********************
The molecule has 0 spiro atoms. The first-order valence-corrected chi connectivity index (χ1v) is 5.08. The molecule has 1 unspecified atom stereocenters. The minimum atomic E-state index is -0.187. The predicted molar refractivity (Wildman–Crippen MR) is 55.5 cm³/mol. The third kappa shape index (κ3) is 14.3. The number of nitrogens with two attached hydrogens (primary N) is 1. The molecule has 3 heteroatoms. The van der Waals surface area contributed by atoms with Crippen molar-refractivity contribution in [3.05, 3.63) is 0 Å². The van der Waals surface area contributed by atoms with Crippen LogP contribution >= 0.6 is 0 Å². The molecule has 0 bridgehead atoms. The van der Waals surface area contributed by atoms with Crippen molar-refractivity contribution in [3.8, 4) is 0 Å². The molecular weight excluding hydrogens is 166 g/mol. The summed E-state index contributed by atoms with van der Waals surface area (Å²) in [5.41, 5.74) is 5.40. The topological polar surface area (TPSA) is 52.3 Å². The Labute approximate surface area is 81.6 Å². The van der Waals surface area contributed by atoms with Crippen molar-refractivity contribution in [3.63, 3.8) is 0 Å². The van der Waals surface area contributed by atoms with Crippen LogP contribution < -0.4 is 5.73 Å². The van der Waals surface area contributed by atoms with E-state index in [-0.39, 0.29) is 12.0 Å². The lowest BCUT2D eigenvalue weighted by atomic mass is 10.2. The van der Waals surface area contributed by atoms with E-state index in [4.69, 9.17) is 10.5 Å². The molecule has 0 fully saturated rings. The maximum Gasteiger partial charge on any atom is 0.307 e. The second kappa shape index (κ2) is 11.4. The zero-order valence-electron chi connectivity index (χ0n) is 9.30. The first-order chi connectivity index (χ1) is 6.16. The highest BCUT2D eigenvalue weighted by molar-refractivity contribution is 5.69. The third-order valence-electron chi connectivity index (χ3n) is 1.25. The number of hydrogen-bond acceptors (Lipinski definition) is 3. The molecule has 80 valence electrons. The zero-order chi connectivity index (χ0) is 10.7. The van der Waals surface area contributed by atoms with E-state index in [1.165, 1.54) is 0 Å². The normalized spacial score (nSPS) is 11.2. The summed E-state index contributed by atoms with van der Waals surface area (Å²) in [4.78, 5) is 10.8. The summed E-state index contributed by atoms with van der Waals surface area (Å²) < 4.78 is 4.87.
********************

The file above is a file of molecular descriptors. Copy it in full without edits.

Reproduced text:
The molecule has 0 spiro atoms. The first-order valence-corrected chi connectivity index (χ1v) is 5.08. The molecule has 1 unspecified atom stereocenters. The minimum atomic E-state index is -0.187. The predicted molar refractivity (Wildman–Crippen MR) is 55.5 cm³/mol. The third kappa shape index (κ3) is 14.3. The number of nitrogens with two attached hydrogens (primary N) is 1. The molecule has 3 heteroatoms. The van der Waals surface area contributed by atoms with Crippen molar-refractivity contribution in [3.05, 3.63) is 0 Å². The van der Waals surface area contributed by atoms with Crippen LogP contribution >= 0.6 is 0 Å². The molecule has 0 bridgehead atoms. The van der Waals surface area contributed by atoms with Crippen molar-refractivity contribution in [3.8, 4) is 0 Å². The molecular weight excluding hydrogens is 166 g/mol. The summed E-state index contributed by atoms with van der Waals surface area (Å²) in [5.41, 5.74) is 5.40. The topological polar surface area (TPSA) is 52.3 Å². The Labute approximate surface area is 81.6 Å². The van der Waals surface area contributed by atoms with Crippen molar-refractivity contribution in [3.63, 3.8) is 0 Å². The van der Waals surface area contributed by atoms with Crippen LogP contribution < -0.4 is 5.73 Å². The van der Waals surface area contributed by atoms with E-state index in [-0.39, 0.29) is 12.0 Å². The lowest BCUT2D eigenvalue weighted by atomic mass is 10.2. The van der Waals surface area contributed by atoms with E-state index in [4.69, 9.17) is 10.5 Å². The molecule has 0 fully saturated rings. The maximum Gasteiger partial charge on any atom is 0.307 e. The second kappa shape index (κ2) is 11.4. The zero-order valence-electron chi connectivity index (χ0n) is 9.30. The first-order chi connectivity index (χ1) is 6.16. The highest BCUT2D eigenvalue weighted by molar-refractivity contribution is 5.69. The third-order valence-electron chi connectivity index (χ3n) is 1.25. The number of hydrogen-bond acceptors (Lipinski definition) is 3. The molecule has 80 valence electrons. The zero-order chi connectivity index (χ0) is 10.7. The van der Waals surface area contributed by atoms with E-state index in [1.165, 1.54) is 0 Å². The normalized spacial score (nSPS) is 11.2. The summed E-state index contributed by atoms with van der Waals surface area (Å²) in [4.78, 5) is 10.8. The summed E-state index contributed by atoms with van der Waals surface area (Å²) < 4.78 is 4.87.